How to darn: adventures in mending socks
If you are a regular reader of this blog you will know what I am up to, but if not, let me explain! My book How to Skin a Lion: A Treasury of Outmoded Advice will be published in May 2015 and as a result I am attempting to follow some of the historic advice contained in the book.
Darning was once a skill everyone had. In the days before our disposable culture, a hole was there to be patched and mended, not an excuse to bin the offending item and buy a new one.
I have to admit that I have already had a bit of a head start with darning, in that my mother taught me to darn when I was a teenager and seemed to be going through socks like a dose of salts. She thought that if I learned to mend them my sock collection might last a bit longer.
Unfortunately as a moody teen my enthusiasm for darning was akin to my enthusiasm for sixteenth century organ music – unkindled.
As the owner of a large collection of holey socks I thought this was certainly a skill to be resurrected. Andy tried to persuade me to practice my skills on his socks, but in the interests of feminism I decided to darn my own darn socks!
I selected a navy pair of socks with a classic heel hole as I already possessed some navy darning wool from my earlier dalliance with the dark arts of darning.
The instructions from Cassell’s Home Encyclopedia (1934) advise:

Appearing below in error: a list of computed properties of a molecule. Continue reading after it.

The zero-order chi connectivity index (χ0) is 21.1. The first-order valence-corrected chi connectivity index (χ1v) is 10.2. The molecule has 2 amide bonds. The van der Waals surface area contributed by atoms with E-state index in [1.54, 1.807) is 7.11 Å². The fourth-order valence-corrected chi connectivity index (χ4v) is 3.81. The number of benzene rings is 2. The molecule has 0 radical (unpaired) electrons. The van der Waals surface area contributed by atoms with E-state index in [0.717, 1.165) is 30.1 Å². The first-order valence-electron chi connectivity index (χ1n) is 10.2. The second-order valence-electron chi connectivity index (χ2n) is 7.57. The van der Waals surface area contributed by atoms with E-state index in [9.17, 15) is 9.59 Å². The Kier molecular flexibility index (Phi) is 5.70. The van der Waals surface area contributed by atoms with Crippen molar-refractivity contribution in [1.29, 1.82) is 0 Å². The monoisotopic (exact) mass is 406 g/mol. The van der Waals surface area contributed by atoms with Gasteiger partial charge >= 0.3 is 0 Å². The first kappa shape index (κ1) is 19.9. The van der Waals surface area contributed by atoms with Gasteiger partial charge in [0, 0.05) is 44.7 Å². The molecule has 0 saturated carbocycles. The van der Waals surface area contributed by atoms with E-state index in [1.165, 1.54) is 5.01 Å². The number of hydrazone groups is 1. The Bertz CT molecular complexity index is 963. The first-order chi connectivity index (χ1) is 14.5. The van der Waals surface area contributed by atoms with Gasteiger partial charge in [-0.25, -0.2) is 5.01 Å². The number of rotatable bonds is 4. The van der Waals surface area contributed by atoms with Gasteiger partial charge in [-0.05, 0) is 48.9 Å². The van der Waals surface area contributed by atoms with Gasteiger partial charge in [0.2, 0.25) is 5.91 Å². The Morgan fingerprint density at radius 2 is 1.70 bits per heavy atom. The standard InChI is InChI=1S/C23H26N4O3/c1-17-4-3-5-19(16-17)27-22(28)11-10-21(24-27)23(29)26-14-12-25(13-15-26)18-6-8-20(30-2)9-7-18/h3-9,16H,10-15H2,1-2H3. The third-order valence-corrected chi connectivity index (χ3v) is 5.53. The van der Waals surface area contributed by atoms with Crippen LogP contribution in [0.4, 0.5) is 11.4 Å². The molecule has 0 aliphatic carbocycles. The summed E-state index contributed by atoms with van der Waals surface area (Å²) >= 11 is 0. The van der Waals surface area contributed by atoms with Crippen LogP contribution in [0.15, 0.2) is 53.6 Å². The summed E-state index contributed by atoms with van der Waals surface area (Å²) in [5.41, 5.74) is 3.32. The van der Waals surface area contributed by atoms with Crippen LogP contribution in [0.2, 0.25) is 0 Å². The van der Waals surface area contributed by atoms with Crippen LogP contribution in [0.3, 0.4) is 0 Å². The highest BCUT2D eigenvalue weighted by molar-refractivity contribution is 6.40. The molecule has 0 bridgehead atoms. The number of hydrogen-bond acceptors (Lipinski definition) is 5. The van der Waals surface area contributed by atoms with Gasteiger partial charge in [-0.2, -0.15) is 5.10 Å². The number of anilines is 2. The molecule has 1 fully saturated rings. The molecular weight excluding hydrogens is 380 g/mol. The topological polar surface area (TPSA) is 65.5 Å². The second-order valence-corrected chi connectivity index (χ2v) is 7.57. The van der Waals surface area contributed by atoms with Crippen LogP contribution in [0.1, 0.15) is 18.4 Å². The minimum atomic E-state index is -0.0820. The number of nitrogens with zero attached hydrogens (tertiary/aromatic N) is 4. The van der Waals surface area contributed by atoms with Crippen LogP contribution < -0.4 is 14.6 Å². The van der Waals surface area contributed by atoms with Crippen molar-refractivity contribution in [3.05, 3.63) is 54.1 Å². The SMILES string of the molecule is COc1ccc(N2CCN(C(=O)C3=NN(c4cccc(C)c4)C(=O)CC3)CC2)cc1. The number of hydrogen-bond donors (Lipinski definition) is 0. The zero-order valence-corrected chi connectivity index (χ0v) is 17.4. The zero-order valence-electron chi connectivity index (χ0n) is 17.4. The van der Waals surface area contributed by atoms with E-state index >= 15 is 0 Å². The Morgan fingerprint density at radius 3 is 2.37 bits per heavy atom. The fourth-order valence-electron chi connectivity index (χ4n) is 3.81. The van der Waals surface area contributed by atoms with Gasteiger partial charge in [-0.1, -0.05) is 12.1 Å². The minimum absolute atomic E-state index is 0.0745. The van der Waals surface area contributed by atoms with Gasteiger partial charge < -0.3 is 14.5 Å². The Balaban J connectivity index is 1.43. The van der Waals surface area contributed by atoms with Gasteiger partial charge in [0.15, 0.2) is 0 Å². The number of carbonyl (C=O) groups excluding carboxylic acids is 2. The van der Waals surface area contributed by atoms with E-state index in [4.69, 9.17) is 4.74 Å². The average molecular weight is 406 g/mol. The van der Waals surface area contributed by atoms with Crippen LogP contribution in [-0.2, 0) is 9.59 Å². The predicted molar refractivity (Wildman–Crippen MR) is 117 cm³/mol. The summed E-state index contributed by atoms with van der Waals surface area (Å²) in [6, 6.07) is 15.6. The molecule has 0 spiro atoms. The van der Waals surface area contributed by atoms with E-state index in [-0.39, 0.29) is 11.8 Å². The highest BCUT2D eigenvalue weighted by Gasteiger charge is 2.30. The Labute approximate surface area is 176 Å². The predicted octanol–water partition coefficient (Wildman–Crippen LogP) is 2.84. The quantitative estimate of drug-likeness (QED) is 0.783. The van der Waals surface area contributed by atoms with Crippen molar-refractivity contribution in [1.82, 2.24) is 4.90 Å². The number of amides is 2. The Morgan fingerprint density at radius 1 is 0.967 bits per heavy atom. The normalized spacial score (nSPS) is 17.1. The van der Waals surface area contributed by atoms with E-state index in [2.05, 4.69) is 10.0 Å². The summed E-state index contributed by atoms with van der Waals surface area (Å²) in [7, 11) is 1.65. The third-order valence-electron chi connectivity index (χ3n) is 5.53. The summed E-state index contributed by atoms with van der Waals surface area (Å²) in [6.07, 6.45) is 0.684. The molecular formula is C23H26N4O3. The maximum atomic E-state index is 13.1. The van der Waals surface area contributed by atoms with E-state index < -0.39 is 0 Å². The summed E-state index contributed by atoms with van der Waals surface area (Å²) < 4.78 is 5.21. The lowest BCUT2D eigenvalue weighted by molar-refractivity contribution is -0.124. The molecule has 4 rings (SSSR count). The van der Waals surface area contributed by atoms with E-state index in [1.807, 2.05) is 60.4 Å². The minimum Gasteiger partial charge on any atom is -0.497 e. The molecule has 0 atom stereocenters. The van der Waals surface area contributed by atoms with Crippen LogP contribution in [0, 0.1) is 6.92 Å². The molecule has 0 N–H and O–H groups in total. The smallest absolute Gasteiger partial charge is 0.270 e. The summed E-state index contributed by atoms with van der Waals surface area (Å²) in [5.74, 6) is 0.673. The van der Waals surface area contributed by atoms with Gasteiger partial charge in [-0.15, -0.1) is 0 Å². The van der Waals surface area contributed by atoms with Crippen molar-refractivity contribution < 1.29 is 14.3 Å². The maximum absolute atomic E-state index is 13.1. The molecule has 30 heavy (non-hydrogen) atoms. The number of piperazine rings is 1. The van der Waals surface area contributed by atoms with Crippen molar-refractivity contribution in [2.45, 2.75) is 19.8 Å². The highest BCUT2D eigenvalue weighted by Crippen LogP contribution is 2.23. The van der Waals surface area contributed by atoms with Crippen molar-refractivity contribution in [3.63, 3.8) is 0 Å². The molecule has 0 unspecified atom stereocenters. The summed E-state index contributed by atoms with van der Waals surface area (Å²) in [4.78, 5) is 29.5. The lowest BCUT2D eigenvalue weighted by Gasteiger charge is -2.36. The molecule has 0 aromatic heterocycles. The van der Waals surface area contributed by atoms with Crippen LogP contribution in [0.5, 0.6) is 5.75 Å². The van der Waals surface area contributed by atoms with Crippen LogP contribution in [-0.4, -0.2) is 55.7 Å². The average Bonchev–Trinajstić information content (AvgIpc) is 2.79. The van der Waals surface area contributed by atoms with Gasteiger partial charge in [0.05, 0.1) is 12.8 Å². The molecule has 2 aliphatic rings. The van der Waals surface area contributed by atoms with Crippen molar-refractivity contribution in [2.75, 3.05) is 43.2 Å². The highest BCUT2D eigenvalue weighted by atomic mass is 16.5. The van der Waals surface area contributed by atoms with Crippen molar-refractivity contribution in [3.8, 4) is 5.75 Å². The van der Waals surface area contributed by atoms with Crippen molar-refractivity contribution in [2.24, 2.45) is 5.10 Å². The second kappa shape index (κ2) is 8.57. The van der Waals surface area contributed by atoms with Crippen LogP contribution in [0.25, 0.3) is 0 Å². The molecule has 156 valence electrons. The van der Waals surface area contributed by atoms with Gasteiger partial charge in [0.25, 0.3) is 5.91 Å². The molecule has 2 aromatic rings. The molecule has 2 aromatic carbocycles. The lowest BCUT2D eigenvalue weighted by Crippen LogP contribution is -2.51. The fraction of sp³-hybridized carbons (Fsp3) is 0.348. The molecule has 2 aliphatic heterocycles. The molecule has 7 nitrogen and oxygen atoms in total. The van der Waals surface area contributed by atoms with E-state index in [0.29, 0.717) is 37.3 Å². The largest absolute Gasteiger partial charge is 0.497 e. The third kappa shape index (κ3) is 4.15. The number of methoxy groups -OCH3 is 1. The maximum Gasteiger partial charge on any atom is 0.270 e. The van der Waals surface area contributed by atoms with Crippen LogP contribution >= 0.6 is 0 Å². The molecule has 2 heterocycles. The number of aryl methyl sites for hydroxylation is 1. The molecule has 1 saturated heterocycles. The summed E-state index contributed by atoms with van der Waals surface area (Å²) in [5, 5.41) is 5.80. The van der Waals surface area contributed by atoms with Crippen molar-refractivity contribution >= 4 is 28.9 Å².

This is where modern factory produced socks tripped me up. The idea that I might be able to recreate the extremely fine knit weave of my modern socks is beyond me. If I had owned a lovely home knitted pair of chunky socks, I might have been able to create a more seamless darn, but with modern materials my darning wool will stick out like a sore thumb.
‘Start on sound material well outside the edges of the hole, running the needle (threaded double for all but small repairs) in and out of the stuff in a straight line. Return as close as possible to the first line, going under the stuff where that went over, and vice versa. At the end of each line do not pull thread tight, but leave a tiny loop. This allows for the shrinking of the new thread in the wash. Continue darning up and down till well outside the hole on the far side and on sound stuff again.’
I double threaded my needle, put one hand inside the sock to keep the hole open and used the other to start sewing straight lines across the hole, from sound material on one side to the other. Having double threaded I had under-estimated how much thread I would need and ran out halfway through, requiring me to tie a knot and start again.
Once I had covered the hole with stiches in one direction it looked rather neat, but I knew the next step was the more fiddly aspect of the endeavour:
This under and over business is way more tricky than it sounds. It is quite hard to manoeuvre the needle in and out of the rows and to remember if you are supposed to be going over or under. It also takes an awful lot of thread.
This is certainly a skill I think you need to practice, as this attempt though adequate was not as neat as I’d hoped. Once I had finished weaving through my second layer I had reasonable coverage of the hole, but on putting the sock on you can still see a few tiny holes. However, it felt really strong and I think it is a good solid mend.
The instructions for this task were really nice and easy to follow and the skill itself very useful. I think darning modern socks is probably not worth it as the cost of the darning thread is about the same as that of a new pair of socks! However, having practised this skill I subsequently successfully darned a hole in a jumper, which was great as it gave a much-loved jumper a new lease of life.
So here is an old fashioned skill that I shall certainly be putting to good use in the future.
Do you have any darning or mending tips? If so please share with a comment.